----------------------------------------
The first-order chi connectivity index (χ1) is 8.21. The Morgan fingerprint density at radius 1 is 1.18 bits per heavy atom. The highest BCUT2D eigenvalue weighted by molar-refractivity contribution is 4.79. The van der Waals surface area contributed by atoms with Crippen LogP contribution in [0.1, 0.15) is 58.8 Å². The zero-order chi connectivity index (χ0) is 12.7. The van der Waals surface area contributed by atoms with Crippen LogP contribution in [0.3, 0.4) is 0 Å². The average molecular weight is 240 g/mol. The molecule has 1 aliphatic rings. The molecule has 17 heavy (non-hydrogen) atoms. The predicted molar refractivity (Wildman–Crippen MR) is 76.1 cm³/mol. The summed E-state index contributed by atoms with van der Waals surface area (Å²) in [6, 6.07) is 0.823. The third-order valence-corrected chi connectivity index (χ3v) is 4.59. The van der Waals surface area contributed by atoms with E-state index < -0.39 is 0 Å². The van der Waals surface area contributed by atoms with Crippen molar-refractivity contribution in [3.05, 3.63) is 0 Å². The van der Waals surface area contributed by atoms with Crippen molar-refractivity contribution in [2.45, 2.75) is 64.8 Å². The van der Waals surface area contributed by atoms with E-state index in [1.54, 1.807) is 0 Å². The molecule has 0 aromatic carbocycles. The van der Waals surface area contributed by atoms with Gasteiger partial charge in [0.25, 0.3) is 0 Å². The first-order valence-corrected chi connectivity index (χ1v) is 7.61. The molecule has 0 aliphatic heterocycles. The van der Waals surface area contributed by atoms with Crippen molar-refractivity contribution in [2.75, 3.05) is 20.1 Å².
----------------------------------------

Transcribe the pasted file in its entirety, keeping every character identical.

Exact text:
The first-order chi connectivity index (χ1) is 8.21. The Morgan fingerprint density at radius 1 is 1.18 bits per heavy atom. The highest BCUT2D eigenvalue weighted by molar-refractivity contribution is 4.79. The van der Waals surface area contributed by atoms with Crippen LogP contribution in [0.1, 0.15) is 58.8 Å². The zero-order chi connectivity index (χ0) is 12.7. The van der Waals surface area contributed by atoms with Crippen LogP contribution in [0.3, 0.4) is 0 Å². The average molecular weight is 240 g/mol. The molecule has 1 aliphatic rings. The molecule has 17 heavy (non-hydrogen) atoms. The predicted molar refractivity (Wildman–Crippen MR) is 76.1 cm³/mol. The summed E-state index contributed by atoms with van der Waals surface area (Å²) in [6, 6.07) is 0.823. The third-order valence-corrected chi connectivity index (χ3v) is 4.59. The van der Waals surface area contributed by atoms with E-state index < -0.39 is 0 Å². The van der Waals surface area contributed by atoms with Crippen molar-refractivity contribution in [3.05, 3.63) is 0 Å². The van der Waals surface area contributed by atoms with Crippen molar-refractivity contribution in [2.45, 2.75) is 64.8 Å². The van der Waals surface area contributed by atoms with E-state index in [1.54, 1.807) is 0 Å². The molecule has 0 aromatic carbocycles. The van der Waals surface area contributed by atoms with Gasteiger partial charge in [0.25, 0.3) is 0 Å². The first-order valence-corrected chi connectivity index (χ1v) is 7.61. The molecule has 0 aliphatic heterocycles. The van der Waals surface area contributed by atoms with Crippen molar-refractivity contribution in [2.75, 3.05) is 20.1 Å².